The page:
 Private medicine but (very) costly
For many even less “access” – regional disparities
Human resources and facilities
“Needless deaths of thousands of people from treatable
diseases”
Innovation and solutions: outreach/community health
workers
Many responses in Ghana since then – partly reviewed in
case study
4
Demand for services and disease
burden
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Disability adjusted life years (DALYs)
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Classify DALYs according to diagnostic categories to which they are
related
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Group I – communicable diseases, maternal, perinatal, nutritional conditions
Group II – non-communicable diseases
Group III – injuries
1990 Sub-Saharan Africa/Latin America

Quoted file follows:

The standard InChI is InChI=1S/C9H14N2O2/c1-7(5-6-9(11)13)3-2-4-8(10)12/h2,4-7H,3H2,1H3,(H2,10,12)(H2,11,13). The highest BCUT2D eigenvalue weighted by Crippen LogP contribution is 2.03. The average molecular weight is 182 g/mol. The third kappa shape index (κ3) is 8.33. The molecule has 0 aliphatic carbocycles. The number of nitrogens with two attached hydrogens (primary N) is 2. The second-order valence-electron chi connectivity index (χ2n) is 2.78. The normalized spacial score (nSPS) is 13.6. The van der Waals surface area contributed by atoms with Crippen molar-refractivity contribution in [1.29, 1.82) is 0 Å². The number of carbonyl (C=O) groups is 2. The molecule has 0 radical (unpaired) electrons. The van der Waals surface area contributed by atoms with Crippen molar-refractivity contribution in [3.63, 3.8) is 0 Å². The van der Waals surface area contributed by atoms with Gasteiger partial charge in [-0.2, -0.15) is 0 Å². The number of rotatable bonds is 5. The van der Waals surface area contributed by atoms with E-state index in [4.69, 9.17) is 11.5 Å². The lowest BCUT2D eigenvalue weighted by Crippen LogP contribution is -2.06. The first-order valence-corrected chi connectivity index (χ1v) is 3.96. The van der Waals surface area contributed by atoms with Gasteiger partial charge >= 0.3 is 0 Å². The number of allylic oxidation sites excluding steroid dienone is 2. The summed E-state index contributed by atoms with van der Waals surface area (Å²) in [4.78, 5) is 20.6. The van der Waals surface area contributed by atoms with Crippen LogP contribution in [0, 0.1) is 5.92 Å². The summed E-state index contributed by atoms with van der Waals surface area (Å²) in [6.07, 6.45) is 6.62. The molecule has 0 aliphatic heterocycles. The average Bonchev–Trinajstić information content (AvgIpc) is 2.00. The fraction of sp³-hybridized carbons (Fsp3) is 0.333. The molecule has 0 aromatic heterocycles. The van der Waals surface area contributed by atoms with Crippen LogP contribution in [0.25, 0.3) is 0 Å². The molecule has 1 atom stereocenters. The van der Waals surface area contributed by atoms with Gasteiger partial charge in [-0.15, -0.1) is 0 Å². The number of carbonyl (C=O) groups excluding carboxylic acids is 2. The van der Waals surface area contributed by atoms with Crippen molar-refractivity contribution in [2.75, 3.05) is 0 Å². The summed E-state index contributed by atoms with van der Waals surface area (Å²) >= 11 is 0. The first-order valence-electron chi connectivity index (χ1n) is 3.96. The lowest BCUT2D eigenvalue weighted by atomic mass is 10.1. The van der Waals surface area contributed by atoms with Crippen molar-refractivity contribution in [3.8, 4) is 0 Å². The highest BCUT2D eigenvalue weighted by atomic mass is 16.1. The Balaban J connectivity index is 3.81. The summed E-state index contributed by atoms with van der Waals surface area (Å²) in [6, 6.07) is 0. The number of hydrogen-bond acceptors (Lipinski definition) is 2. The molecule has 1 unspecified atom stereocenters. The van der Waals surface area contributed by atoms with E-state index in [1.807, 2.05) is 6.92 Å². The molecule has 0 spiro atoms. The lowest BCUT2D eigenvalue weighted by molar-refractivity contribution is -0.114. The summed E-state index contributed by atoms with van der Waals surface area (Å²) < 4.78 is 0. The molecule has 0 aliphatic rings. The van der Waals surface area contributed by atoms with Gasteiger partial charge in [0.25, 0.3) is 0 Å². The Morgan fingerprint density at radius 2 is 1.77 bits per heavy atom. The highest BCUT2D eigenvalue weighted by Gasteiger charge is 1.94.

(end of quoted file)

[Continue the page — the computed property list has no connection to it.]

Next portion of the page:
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Sum of YLL (years of life lost due to death) and YLD (years of healthy life
lost as a result of disability)
Group 1: 65.9%/35.3%
Group 2: 18.4%/48.2%
Group 3: 15.4%/16.4% (Murray 1997)
Africa a double burden? Triple? Quadruple?
How does it help?
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Measuring progress; help determine disease control priorities; Evidence for
reallocation
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Demand for services & disease
burden –
Leading causes of burden of disease – WHO Africa region
1
2
3
4
5
6
7
8
9
10
HIV/AIDS
Lower respiratory infections
Diarrhoeal diseases
Malaria
Neonatal infections and other
Birth asphyxia and birth trauma
Prematurity and low birth weight
Tuberculosis
Road traffic accidents
Protein–energy malnutrition
DALYs
(Millions)
46.7
42.2
32.2
30.9
13.4
13.4
11.3
10.8
7.2
7.1
Source:Global burden of Disease 2004 (WHO)